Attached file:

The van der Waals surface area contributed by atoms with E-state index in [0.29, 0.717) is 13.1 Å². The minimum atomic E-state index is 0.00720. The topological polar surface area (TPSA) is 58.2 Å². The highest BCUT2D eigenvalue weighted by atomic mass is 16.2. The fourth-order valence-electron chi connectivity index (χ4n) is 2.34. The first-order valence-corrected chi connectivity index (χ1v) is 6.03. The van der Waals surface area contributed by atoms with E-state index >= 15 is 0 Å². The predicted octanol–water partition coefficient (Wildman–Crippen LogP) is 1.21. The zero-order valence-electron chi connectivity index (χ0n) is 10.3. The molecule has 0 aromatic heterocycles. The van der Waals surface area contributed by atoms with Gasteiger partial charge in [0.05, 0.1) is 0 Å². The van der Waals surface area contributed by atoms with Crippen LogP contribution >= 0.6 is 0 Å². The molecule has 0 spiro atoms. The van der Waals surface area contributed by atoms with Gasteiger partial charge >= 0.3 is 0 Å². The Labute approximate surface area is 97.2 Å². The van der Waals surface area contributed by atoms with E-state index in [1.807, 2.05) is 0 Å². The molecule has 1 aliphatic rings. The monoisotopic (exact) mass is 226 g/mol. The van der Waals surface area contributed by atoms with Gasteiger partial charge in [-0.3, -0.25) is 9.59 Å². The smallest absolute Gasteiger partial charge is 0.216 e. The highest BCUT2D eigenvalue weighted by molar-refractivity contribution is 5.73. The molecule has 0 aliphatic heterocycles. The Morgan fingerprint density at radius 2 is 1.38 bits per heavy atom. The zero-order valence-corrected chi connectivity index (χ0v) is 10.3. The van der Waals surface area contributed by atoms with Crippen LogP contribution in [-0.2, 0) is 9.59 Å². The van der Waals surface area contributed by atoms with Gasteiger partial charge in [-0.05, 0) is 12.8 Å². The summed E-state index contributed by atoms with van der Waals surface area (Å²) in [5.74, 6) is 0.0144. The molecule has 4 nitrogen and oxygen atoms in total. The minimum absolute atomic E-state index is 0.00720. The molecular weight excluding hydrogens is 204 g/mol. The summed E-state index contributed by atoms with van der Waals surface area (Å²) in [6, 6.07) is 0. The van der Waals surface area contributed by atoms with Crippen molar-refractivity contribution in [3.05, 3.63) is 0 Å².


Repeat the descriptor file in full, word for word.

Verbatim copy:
The van der Waals surface area contributed by atoms with E-state index in [0.29, 0.717) is 13.1 Å². The minimum atomic E-state index is 0.00720. The topological polar surface area (TPSA) is 58.2 Å². The highest BCUT2D eigenvalue weighted by atomic mass is 16.2. The fourth-order valence-electron chi connectivity index (χ4n) is 2.34. The first-order valence-corrected chi connectivity index (χ1v) is 6.03. The van der Waals surface area contributed by atoms with E-state index >= 15 is 0 Å². The predicted octanol–water partition coefficient (Wildman–Crippen LogP) is 1.21. The zero-order valence-electron chi connectivity index (χ0n) is 10.3. The molecule has 0 aromatic heterocycles. The van der Waals surface area contributed by atoms with Gasteiger partial charge in [0.05, 0.1) is 0 Å². The van der Waals surface area contributed by atoms with Crippen LogP contribution >= 0.6 is 0 Å². The molecule has 0 spiro atoms. The van der Waals surface area contributed by atoms with Gasteiger partial charge >= 0.3 is 0 Å². The Labute approximate surface area is 97.2 Å². The van der Waals surface area contributed by atoms with E-state index in [1.807, 2.05) is 0 Å². The molecule has 1 aliphatic rings. The monoisotopic (exact) mass is 226 g/mol. The van der Waals surface area contributed by atoms with Gasteiger partial charge in [-0.3, -0.25) is 9.59 Å². The smallest absolute Gasteiger partial charge is 0.216 e. The highest BCUT2D eigenvalue weighted by molar-refractivity contribution is 5.73. The molecule has 0 aliphatic heterocycles. The Morgan fingerprint density at radius 2 is 1.38 bits per heavy atom. The zero-order valence-corrected chi connectivity index (χ0v) is 10.3. The van der Waals surface area contributed by atoms with Crippen LogP contribution in [-0.2, 0) is 9.59 Å². The van der Waals surface area contributed by atoms with Gasteiger partial charge in [-0.05, 0) is 12.8 Å². The summed E-state index contributed by atoms with van der Waals surface area (Å²) in [5.74, 6) is 0.0144. The molecule has 4 nitrogen and oxygen atoms in total. The minimum absolute atomic E-state index is 0.00720. The molecular weight excluding hydrogens is 204 g/mol. The summed E-state index contributed by atoms with van der Waals surface area (Å²) in [6, 6.07) is 0. The van der Waals surface area contributed by atoms with Crippen molar-refractivity contribution in [3.05, 3.63) is 0 Å².